Monday, December 21, 2009

A Southern Funeral

I went to a funeral Saturday. It was my first cousin's husband. She passed away several years ago. He was 82 and the passing was not expected. He simply could not handle surgery for an abdominal aneurysm. There was one child, a son, who is a year older than me. There was not a lot of grief, but the service was worse than I anticipated.

I have been going to funerals since I was born, I suppose. My father took me to a relative's funeral when I was very small, but I still have vague memories of it. I have seen people almost get into caskets. One of my first cousins fainted while standing in front of my aunt's casket. I was about 7 or 8 at the time. I have been to tragic funerals, the worst of which was held in the church at the time that the deceased's wedding would have been held. She was the victim of a drunk driver...her fiancee. He lived to go to jail for it.

This past weekend re-awakened a memory of a tradition that I thought was long since forgotten. At the end of the service the attendees were given the option to parade in front of the open casket, stare at the deceased, and express condolences to the his family on the front row. We declined, as did another cousin. The body had lain in state prior to the service, and everyone who wanted to do so had spoken with the family. In addition a visitation had been held the night before.

The worst part of the service, however, was the "sermon." I have never seen the need to say more than a few comforting words and memories over the deceased by the preacher and/or a friend or family member. This funeral was way over the top. The "preacher" ranted and raved for well over a half hour railing against sin and admonishing those in attendance to "get right with God, now before its too late." He yelled and hollered words of fear about death and hell. About every three or four sentences were followed by a pause, punctuated by a loud, "ha!". He shed tears. He laughed. It was quite a performance. My grandmother would have referred to him as "an old holiness preacher." He was, incidentally, Southern Baptist. By the way, there was some "shouting" and many "amens" as well.

To make matters even worse, the deceased was a Mason and an Oddfellow. The weather was quite cold and snow was blowing, so the Masonic and Oddfellow lodges had to do their thing during the church service. The "ceremonies" these gentlemen performed took me back to my childhood and little boys forming clubs and making up secret rituals and hand signals. It is true that little boys never grow up.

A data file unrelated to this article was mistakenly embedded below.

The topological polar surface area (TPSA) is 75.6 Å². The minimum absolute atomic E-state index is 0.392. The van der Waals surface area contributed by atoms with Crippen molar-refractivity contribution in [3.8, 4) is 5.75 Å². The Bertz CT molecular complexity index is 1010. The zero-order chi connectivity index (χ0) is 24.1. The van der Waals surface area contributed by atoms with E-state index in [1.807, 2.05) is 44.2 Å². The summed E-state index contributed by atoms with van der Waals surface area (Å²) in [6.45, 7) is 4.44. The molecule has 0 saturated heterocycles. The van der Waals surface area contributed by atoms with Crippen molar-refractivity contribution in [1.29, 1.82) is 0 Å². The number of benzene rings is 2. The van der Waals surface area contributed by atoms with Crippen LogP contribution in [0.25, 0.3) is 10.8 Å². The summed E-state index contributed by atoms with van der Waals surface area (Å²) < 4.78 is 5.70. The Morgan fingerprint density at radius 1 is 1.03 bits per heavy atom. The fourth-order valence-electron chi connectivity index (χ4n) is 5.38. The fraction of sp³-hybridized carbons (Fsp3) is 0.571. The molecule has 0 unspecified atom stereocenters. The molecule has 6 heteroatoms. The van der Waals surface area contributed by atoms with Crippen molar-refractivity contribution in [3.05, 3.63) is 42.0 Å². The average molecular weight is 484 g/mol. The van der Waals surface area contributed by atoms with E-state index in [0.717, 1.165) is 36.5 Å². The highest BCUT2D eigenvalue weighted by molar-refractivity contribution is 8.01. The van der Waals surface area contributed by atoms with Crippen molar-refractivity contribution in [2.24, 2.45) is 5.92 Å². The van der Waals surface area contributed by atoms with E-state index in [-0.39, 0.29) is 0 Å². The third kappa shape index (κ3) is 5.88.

Did I mention that there were two other preachers involved? Oh, yes. It would not be a good southern funeral unless there were a few others to prolong the agony and keep the sinners inflamed. Fortunately, the other two were much calmer. One was very good, speaking a few quiet words of encouragement. The other praised the "hollering" preacher for his fine "sermon" and talked more about himself than the deceased.

The highlights of the service was the music. It was provided by a rather good family quartet, which sang several songs in the southern gospel quartet style. The first song was "Jordan," also called "Cold Jordan" by the Grateful Dead, and written by a local song writer, Fred Rich. Emmy Lou Harris also recorded the song and the author had to take her and others to task because he was not given credit for a copywritten song. It made his later days much more "comfortable." I digress, however. Usually the music at funerals is sad and related to the, "sinner, 'fess up before it's too late. You see this dead person here. It could be you," line.

Had this person not been a relation, I would probably have feigned illness and gotten the heck out of there when the hollering started. I know my wife would have. How we would have explained both of us getting sick, I do not know, but I would not have sat through that mess. I have seen so many families put through the ringer at funerals by unfeeling preachers, who only want to recruit more souls for the flock, rather than comfort the grieving family. Why families allow themselves to be exploited is beyond me, but I suspect it is the fact that they are brainwashed to believe that this kind of service is necessary for the deceased to properly "enter the kingdom of heaven."

Funerals are, unfortunately, a part of life. I have always thought that African Americans have the right attitude about funerals. They are celebrations of life, not a sad vehicle for the saving of souls. There is lively music, clapping, and laughing. It is a joyous occasion, a "home-going." There are words from family, friends and co-workers. Often a proclamation from the church is read, proclaiming the day in honor of the deceased. Why the rest of the world can't get it, I do not know.